On Monday, the U.S. stood as the only country to veto the U.N. Security Council resolution that rejected the establishment of diplomatic facilities in the contested city of Jerusalem. The international community united strongly and opposed Washington's decision to recognize the historic city as Israel's capital, leaving the super power alone in the international arena. Fourteen council members voted in favor of the drafted resolution, presented by Egypt that would have demanded U.S. President Donald Trump to reverse course on the decision. The U.S.'s ambassador to the U.N., Nikki Haley, called the Security Council resolution "an insult" that won't be forgotten, saying the U.N. forced the U.S. to cast a veto simply because of its right to decide where to put its embassy.
The vetoed resolution would have demanded that all countries comply with the 10 resolutions on Jerusalem, dating back to 1967, including requirements that the city's final status be decided in direct negotiations between Israel and Palestine. It would also have affirmed that "any decisions and actions which purport to have altered the character, status or demographic composition of the holy city of Jerusalem have no legal effect, are null and void and must be rescinded." Haley told the council "the United States has never been more committed to peace in the Middle East," and called accusations that the U.S. is setting back the prospect for peace "scandalous."
The veto by the U.S. Ambassador Haley against other members of the Security Council received immediate reaction from the international community, which said the U.S. has lost its impartiality in the peace process between the Palestinians and the Israelis.
Turkey was among the first to condemn the veto move, saying despite the U.S., the whole world has acted in unity over Jerusalem.
Speaking at a symposium in Ankara, presidential spokesman İbrahim Kalın pointed out the issue yesterday, saying although Trump's decision to recognize Jerusalem as Israel's decision and move the U.S. embassy from Tel Aviv was essentially wrong, bad and unlawful, in the end good came out of it since it helped the world remember the Palestinian question.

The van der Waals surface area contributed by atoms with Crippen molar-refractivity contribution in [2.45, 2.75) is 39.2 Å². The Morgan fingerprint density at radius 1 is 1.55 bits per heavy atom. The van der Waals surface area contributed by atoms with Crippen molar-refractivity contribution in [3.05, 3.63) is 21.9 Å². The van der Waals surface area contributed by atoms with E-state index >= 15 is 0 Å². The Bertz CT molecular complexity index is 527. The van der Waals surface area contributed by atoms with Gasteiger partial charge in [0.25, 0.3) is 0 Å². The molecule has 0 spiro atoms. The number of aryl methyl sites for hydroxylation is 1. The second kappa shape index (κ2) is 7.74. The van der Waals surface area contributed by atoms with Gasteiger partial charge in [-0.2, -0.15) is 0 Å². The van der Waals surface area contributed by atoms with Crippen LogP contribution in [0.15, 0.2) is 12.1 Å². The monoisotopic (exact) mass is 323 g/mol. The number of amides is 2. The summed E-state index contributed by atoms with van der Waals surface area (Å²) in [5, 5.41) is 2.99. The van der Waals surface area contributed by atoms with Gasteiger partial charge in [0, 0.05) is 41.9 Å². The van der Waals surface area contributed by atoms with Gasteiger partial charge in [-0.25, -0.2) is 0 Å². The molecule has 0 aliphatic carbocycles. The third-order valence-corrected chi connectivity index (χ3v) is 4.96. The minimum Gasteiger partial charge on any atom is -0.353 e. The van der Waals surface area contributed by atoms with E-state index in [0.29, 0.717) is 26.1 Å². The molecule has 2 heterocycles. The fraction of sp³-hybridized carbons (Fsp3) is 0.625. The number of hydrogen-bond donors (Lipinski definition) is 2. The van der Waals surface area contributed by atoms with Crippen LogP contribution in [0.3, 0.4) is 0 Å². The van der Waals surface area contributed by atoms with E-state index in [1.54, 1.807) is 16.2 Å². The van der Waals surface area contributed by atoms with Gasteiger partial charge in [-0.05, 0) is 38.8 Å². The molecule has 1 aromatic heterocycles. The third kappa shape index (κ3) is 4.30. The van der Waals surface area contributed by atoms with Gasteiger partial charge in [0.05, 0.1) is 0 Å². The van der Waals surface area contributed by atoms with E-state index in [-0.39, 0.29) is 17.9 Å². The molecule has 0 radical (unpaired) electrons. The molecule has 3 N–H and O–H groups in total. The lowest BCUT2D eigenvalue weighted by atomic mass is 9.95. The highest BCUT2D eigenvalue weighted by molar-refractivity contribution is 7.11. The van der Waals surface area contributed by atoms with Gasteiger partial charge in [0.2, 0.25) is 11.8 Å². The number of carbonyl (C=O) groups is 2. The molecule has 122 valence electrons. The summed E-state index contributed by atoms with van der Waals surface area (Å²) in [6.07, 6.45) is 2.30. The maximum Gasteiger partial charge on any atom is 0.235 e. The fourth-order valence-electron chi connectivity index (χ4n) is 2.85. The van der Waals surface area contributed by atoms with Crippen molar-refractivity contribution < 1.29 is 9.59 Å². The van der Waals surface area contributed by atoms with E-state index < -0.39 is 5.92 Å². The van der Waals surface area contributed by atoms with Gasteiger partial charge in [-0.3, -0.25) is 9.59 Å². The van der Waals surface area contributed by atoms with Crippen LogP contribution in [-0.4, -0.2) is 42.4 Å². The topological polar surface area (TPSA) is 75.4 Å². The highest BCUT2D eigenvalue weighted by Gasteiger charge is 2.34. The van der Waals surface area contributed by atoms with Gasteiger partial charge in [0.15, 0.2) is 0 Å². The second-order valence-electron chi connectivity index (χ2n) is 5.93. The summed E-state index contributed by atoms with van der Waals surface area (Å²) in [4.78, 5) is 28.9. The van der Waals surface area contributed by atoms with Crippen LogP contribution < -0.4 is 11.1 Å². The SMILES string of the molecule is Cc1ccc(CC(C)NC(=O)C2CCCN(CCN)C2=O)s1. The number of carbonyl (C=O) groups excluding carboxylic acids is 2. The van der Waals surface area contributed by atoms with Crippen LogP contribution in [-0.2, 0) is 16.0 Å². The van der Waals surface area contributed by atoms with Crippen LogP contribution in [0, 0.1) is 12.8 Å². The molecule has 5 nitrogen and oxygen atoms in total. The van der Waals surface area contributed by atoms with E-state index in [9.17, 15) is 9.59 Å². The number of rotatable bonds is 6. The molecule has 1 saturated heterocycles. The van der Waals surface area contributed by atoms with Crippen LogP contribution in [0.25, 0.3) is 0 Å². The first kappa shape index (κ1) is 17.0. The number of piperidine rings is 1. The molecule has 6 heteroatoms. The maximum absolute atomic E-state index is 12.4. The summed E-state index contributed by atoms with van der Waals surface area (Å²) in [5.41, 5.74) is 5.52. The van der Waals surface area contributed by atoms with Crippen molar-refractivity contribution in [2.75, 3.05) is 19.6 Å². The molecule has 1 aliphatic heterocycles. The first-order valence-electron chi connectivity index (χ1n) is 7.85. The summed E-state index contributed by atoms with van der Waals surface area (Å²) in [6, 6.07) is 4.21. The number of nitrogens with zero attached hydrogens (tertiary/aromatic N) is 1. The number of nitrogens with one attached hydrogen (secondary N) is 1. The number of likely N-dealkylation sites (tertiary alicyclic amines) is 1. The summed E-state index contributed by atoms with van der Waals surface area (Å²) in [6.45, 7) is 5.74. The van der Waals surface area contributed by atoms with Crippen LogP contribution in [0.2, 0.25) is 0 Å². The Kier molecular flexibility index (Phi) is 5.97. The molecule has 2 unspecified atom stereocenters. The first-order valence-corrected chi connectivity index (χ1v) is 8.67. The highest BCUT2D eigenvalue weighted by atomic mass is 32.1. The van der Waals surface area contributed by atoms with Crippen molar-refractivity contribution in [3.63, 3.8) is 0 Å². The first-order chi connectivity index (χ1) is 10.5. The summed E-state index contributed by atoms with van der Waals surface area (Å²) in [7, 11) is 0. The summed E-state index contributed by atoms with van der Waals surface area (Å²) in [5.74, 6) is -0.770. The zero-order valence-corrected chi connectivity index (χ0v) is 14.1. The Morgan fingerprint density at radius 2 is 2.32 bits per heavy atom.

"I'd like to draw your attention that the voting is very important. The Security Council meeting to declare the U.S.'s decision unlawful by the U.N. was rejected 14 to one. This decision was rejected by the veto of the U.S. This alone is a very important indicator itself as America has become lonely here. The whole world has acted in unity over Jerusalem. Therefore, yesterday's voting is very important for showing a global alliance, and a consensus has formed on the issue of Jerusalem," Kalın said.
He underlined that the countries that took part in the voting declared that they will not move their embassies in Israel to Jerusalem.
Kalın also noted that Monday's vote was once again a de facto confirmation that Trump's decision was null, and it is very questionable that the U.S. administration has not noticed its mistake and has not backed down despite all warnings.
"The U.N. General Assembly will convene Thursday and vote on this issue. In the case of a two-thirds majority, and we think with great probability that this majority will be found, it will be confirmed in the U.N. that the Jerusalem decision by the Trump administration is unlawful," he added, noting that this will be a major milestone and a turning point in the Palestinian issue.
Meanwhile, Turkey's Deputy Prime Minister Bekir Bozdağ also said Turkey believes that U.N. members will stick to their earlier decisions and international law while the Foreign Ministry released a statement Monday over the issue.
"The United States' veto of a United Nations Security Council resolution calling for the U.S. to rescind its declaration of Jerusalem as Israel's capital showed once again that Washington has lost objectivity," the statement said.
Meanwhile, President Recep Tayyip Erdoğan and British Prime Minister Theresa May also held a phone conversation following the veto as both the leaders agreed that new tensions that will put the peace process in danger should be avoided.
On Dec. 6, President Trump announced his decision to recognize Jerusalem as Israel's capital and relocate the U.S. Embassy from Tel Aviv to the holy city.